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Seminar talk: Physical and biogeochemical variability off Baja California (Mexico): insights from numerical NPZD ocean models  

David Rivas, research professor at CICESE; Ensenada, Mexico, will give a seminar talk on September 2.

Portrett Rivas
David Rivas

Short biography:


PhD Physical Oceanography 2006 CICESE (Ensenada, Mexico)

MS Physical Oceanography 2002 CICESE (Ensenada, Mexico)

BS Atmospheric Sciences 1999 Universidad Veracruzana (Xalapa, Mexico)


Positions held:

2012 - present: Research Professor, CICESE; Ensenada, Mexico.

2010 - 2011: Research Professor, CICATA - National Polytechnic Institution (IPN); Altamira, Mexico.

2007 - 2009: Research Associate (postdoctoral), COAS - Oregon State University; Corvallis, USA


Research interests:

Mostly numerical ocean modeling, coupling simple biogeochemical models with regional hydrodynamic models. In addition to this indoor, theoretical research, I do some multidisciplinary work. My multidisciplinary interests include (and are not limited to): near-coastal monitoring, analysis of oceanic and atmospheric in-situ and remote-sensing data, and wind- and solar-energy prospection.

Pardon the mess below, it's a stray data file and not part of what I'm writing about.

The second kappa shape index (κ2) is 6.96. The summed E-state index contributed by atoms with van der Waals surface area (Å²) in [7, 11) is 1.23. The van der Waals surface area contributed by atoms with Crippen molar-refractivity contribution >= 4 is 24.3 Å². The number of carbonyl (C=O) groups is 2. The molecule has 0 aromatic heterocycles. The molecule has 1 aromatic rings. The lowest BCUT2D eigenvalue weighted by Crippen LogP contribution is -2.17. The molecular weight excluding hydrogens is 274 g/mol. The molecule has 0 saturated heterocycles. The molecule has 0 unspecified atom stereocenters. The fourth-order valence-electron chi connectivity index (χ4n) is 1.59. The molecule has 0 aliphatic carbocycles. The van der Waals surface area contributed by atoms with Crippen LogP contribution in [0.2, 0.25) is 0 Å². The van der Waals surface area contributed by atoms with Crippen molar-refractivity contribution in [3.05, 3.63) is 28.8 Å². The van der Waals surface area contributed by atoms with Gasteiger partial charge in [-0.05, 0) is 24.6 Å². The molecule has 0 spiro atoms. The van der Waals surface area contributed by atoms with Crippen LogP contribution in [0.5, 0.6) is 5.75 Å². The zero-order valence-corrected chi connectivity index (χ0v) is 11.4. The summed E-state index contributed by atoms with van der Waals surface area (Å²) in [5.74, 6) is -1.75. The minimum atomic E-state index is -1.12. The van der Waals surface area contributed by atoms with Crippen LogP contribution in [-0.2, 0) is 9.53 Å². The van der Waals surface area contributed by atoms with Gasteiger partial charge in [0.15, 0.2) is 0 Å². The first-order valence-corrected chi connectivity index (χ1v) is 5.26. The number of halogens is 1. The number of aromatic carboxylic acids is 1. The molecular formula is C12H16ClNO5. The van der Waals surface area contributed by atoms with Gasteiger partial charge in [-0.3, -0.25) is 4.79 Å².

Physical-biogeochemical Nitrate-Phytoplankton-Zooplankton-Detritus (NPZD) numerical models are used to study the variability of nutrients and phytoplankton biomass in coastal waters off Baja California Peninsula, a region of high socioeconomic importance located in the southern California Current System. The focus of these analyses has been the effects of interannual climatic anomalies. For example, the year 2006 was anomalously warm and with low chlorophyll (Chl) levels, associated with warm phases of El Niño-Southern Oscillation (ENSO) and the Pacific Decadal Oscillation (PDO) and a weakening of the North Pacific Gyre Oscillation (NPGO). The year 2011, on the other hand, was a cold year with enhanced upwelling during the spring, associated with cold phases of ENSO and PDO and an intensification of the NPGO. The effects of the North Pacific “Blob” have been also analyzed, which include an intense deepening of the nutricline and the thermocline, and hence of the subsurface Chl maximum, during the 2013-2016 period. Long-term changes in the nutrients/phytoplankton fields along the Baja California Peninsula associated to climate change have been also explored. Downscaling of a global circulation model indicates that coastal upwelling overcomes the increased stratification under high greenhouse-gas emission scenarios (RCP6.0 and RCP8.5) by mid 21st century.


Arranged date for the seminar talk: September 2, 2019 at

NERSC i 'the lecture room' at 14:15 PM.